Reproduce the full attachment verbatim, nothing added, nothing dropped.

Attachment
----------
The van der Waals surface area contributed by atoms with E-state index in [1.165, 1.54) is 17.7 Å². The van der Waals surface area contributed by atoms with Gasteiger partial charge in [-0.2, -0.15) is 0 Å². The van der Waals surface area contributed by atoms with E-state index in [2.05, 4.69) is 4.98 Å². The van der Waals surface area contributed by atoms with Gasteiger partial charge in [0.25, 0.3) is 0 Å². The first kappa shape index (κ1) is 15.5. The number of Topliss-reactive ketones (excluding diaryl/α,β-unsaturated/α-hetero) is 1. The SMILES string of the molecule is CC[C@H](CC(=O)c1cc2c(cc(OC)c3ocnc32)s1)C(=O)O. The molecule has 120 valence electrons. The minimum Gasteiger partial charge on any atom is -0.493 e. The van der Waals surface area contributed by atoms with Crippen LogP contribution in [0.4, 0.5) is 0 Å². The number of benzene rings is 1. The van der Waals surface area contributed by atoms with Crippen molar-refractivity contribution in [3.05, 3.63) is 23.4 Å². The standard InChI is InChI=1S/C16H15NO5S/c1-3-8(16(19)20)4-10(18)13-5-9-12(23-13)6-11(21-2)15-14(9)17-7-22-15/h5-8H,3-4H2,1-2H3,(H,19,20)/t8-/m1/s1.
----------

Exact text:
The van der Waals surface area contributed by atoms with E-state index in [1.165, 1.54) is 17.7 Å². The van der Waals surface area contributed by atoms with Gasteiger partial charge in [-0.2, -0.15) is 0 Å². The van der Waals surface area contributed by atoms with E-state index in [2.05, 4.69) is 4.98 Å². The van der Waals surface area contributed by atoms with Gasteiger partial charge in [0.25, 0.3) is 0 Å². The first kappa shape index (κ1) is 15.5. The number of Topliss-reactive ketones (excluding diaryl/α,β-unsaturated/α-hetero) is 1. The SMILES string of the molecule is CC[C@H](CC(=O)c1cc2c(cc(OC)c3ocnc32)s1)C(=O)O. The molecule has 120 valence electrons. The minimum Gasteiger partial charge on any atom is -0.493 e. The van der Waals surface area contributed by atoms with Crippen LogP contribution in [0.4, 0.5) is 0 Å². The number of benzene rings is 1. The van der Waals surface area contributed by atoms with Crippen molar-refractivity contribution in [3.05, 3.63) is 23.4 Å². The standard InChI is InChI=1S/C16H15NO5S/c1-3-8(16(19)20)4-10(18)13-5-9-12(23-13)6-11(21-2)15-14(9)17-7-22-15/h5-8H,3-4H2,1-2H3,(H,19,20)/t8-/m1/s1.